Carolyn Burnham – a woman who seems to have everything perfectly under control. Fantastic salesman, loving wife and mother with a perfect house. Underneath the surface, however, she is in turmoil, ‘I refuse to be a victim!’ She is not the best salesman and seeks solace with The Real Estate King, Buddy Kane, who becomes her illicit lover in comically aggressive sex scenes. The repetitive dinner scenes are representative of her life in microcosm as she likes everything to be what she wants until eventually her husband and daughter snap and her life disintegrates. Eventually Lester persuades her with passion but her unwillingness to allow Lester to potentially ruin her sofa brings it to an abrupt halt indicative of her nature, ‘This is a $4,000 sofa, upholstered in Italian silk. This is not just a couch.’ She cannot change her nature but all of her family change and her lack of control drives her to despair and potentially desperate actions against her husband. Her selfishness is another factor in her daughter’s voyage, ‘Honey, I’m so proud of you. I watched you very closely, and you didn’t screw up once!’ This drives Jane on towards leaving.

Jane Burnham – she begins by hating herself, her family and the ‘freak’ across the road but her journey is almost the entire basis of the film. She discovers beauty in the form of love and happiness. She claims to hate it when her parents attend her cheerleading, ‘My parents are coming tonight. They’re trying to, you know, take an active interest in me’ and yet this is the attention that she yearns for. They, though, are too interested in their own feelings (Carolyn) or Jane’s friend Angela (Lester).This is the void that Ricky fills. The scene where Ricky, her neighbour, films her undressing should be disturbing as she is underage and he is essentially a voyeur, and yet it seems beautiful. She learns not to care about what others may think of her because she is beautiful and there is someone who recognises it. Her relationship with Angela throughout is also indicative of this approach as Angela tells her once more that Ricky is a freak, ‘Then so am I! And we’ll always be freaks and we’ll never be like other people and you’ll never be a freak because you’re just too… perfect!’ However, Angela is envious of what Jane has.

Angela Hayes – ‘There’s nothing worse in life than being ordinary’ says Angela, perhaps conscious of the fact that that is exactly what she is. And yet, this is not a conclusion reached for a long time during this film. She is the object of Lester’s desire. ‘Spec-tac-ular’ says Burnham as he daydreams of Angela, covered in roses. The use of vivid red imagery is striking throughout this film where the colour is often used to enhance the scripts more surreal and critical moments, such as the roses, the blood and the plastic bag. Angela portrays herself as the experienced grown up, desired by all around her and yet her journey is one of introspection. However, she is plagued by self-doubt and the genuine interest of Lester in her merely gives her real confidence and allows her to confide in him. She reverts from fake grown up to real school girl in what may seem like a horribly tragic regression but is shown by Ball to be magical and inspirational. As well as Lester’s obvious influence on Angela this is largely caused by Jane’s complex beau, Ricky Fitts.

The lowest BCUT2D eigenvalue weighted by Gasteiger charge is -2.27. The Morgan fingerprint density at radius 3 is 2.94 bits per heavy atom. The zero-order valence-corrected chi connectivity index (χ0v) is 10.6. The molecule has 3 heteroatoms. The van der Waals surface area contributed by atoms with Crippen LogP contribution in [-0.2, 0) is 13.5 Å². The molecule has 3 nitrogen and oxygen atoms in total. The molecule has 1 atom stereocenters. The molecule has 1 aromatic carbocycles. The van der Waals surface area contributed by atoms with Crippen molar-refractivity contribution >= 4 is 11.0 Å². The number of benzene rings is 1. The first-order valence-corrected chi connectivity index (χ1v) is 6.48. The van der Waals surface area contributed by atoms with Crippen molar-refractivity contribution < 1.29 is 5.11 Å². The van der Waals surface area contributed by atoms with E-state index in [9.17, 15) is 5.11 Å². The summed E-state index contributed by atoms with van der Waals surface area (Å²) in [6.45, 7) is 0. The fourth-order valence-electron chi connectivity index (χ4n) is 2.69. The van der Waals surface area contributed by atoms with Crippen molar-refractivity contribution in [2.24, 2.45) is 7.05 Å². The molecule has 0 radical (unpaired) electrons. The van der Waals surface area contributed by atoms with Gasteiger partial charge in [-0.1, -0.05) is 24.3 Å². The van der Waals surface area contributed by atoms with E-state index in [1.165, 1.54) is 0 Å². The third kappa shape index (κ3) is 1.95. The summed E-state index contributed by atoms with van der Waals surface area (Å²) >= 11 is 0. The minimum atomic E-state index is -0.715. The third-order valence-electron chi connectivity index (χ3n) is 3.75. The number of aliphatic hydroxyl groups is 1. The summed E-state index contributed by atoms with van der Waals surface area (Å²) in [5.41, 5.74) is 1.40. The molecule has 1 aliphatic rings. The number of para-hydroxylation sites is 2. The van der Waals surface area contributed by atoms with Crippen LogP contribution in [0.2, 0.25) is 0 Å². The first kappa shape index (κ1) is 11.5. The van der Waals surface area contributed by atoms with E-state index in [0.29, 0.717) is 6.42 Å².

Ricky Fitts – possibly the most interesting role in the entire film is Ricky Fitts. A young man who has serious problems and seems to most outsiders to be beyond repair. He has been thrown out of school and his parents have given up on him to point where when he and Jane are considering running away Jane muses, ‘My parents will try to find me’, Ricky replies, ‘Mine won’t’. And yet he is, in some ways, the heart of this film as he sees beauty all around. He films Jane because she is beautiful and not in a sycophantic teenage caricatured style but a genuine belief underpinned by his other actions. He films a dead bird due to this and, of course, a plastic bag in one of cinemas most famous scenes saying, ‘it was one of those days where it was a minute away from snowing and…this bag was just, dancing with me…’ Ricky is the fulcrum for four main characters. He does not change his views or outlook but his actions and influence change Lester, Angela, Jane and Colonel Frank Fitts.